What’s Your Role in Big Practice Transitions?

November 1, 2009

Few administrators experience daily upheavals in their practices, but most are presented with a major transition at some point during their career. Are you ready?


Sherry English hasn’t gotten much rest during the last 18 months. And she can’t remember the last time she enjoyed a leisurely lunch break.

In early 2008, Edison Lakes Urology, her three-physician urology practice in Mishawaka, Ind., severed ties with the hospital network it was affiliated with and merged with a privately-owned multispecialty practice across town.

Beyond the financial hurdles of converting to privately owned, English, the practice administrator, also had to oversee the transfer of all the practice’s electronically stored medical records back to paper files to conform to their new group’s more primitive system.

And all the while she was working with an architect to help design and build a new facility on the medical campus near their new practice, orchestrating the move of her 10 staff members and physicians without closing the office even a single day.

“It has been extremely hectic,” says the 14-year industry veteran. “There’s no time off and there’s little sleep because you’re thinking of all the things that need to be done. I’d wake up and leave myself phone messages at work so I wouldn’t forget things.”

Though few administrators experience so many drastic changes at once, most are forced to manage a major transition at some point during their career.

Be it change of ownership, new service offerings, or the implementation of an EHR, such moves can either position your practice for future growth or set it up for failure. And, more often than not, the outcome depends on you.

“The practice administrator brings leadership to the process,” says Ken Hertz, a consultant for the MGMA Health Care Consulting Group. “They are the glue that binds it all together.”

Knowing what your role is throughout the transition, and when to switch gears, is a key element to ensuring success.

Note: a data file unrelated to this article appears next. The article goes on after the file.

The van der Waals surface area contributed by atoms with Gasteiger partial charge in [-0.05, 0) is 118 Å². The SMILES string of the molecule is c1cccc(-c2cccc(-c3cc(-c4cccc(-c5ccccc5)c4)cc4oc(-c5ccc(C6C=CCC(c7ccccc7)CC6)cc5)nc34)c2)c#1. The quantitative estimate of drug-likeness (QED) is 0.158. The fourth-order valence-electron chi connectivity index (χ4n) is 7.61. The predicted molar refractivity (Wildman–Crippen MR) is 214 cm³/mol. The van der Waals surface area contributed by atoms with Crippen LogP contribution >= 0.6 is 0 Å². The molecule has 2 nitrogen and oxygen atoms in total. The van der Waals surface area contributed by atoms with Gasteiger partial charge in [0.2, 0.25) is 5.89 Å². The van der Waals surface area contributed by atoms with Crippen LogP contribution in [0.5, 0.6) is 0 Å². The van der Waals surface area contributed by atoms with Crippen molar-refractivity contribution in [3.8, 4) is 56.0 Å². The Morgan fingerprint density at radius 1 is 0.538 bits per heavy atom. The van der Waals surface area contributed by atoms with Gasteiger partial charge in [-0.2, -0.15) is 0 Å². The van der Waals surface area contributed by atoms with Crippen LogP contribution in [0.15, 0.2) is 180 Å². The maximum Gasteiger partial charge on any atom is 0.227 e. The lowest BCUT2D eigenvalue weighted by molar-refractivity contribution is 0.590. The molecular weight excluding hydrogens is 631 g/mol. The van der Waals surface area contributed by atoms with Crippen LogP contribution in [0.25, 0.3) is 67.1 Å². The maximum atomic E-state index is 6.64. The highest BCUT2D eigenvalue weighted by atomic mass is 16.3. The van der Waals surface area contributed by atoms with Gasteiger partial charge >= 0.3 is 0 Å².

Chief investigator

Even before your project gets the official green light, for example, it’s up to you to perform all appropriate due diligence - researching the options available, interviewing other practices that have implemented similar changes, and creating a cost benefit analysis.

“Administrators are the ones who really have to ensure that all of the planning and research is done correctly from the start,” says Hertz.

For projects requiring a large capital expenditure and a high degree of technical expertise, you might consider hiring a tech or business consultant to help develop a list of priorities and guide you toward a product or business strategy that best meets your practice’s needs.

Nancy Feldman Kirsh, executive director of The Birth Center in Bryn Mawr, Pa., wasn’t about to drop $150,000 on a new practice management system and EHR without soliciting help. The nonprofit group, which provides routine obstetrics and gynecological care through a team of 8 midwives, has unique requirements for billing and data capture. “This was a significant investment of time, energy, and financial resources and we did not have the skill or expertise to identify the system out of the hundreds that exist that would be optimal for our needs,” says Feldman Kirsh.

With guidance from her consultants, she says she now feels confident her office will realize a “huge return on investment from this system,” which will be rolled out in phases beginning in August.

Advocate for your staff

As soon as possible, and as early as it makes sense, you should also take steps to actively involve your staff in the process.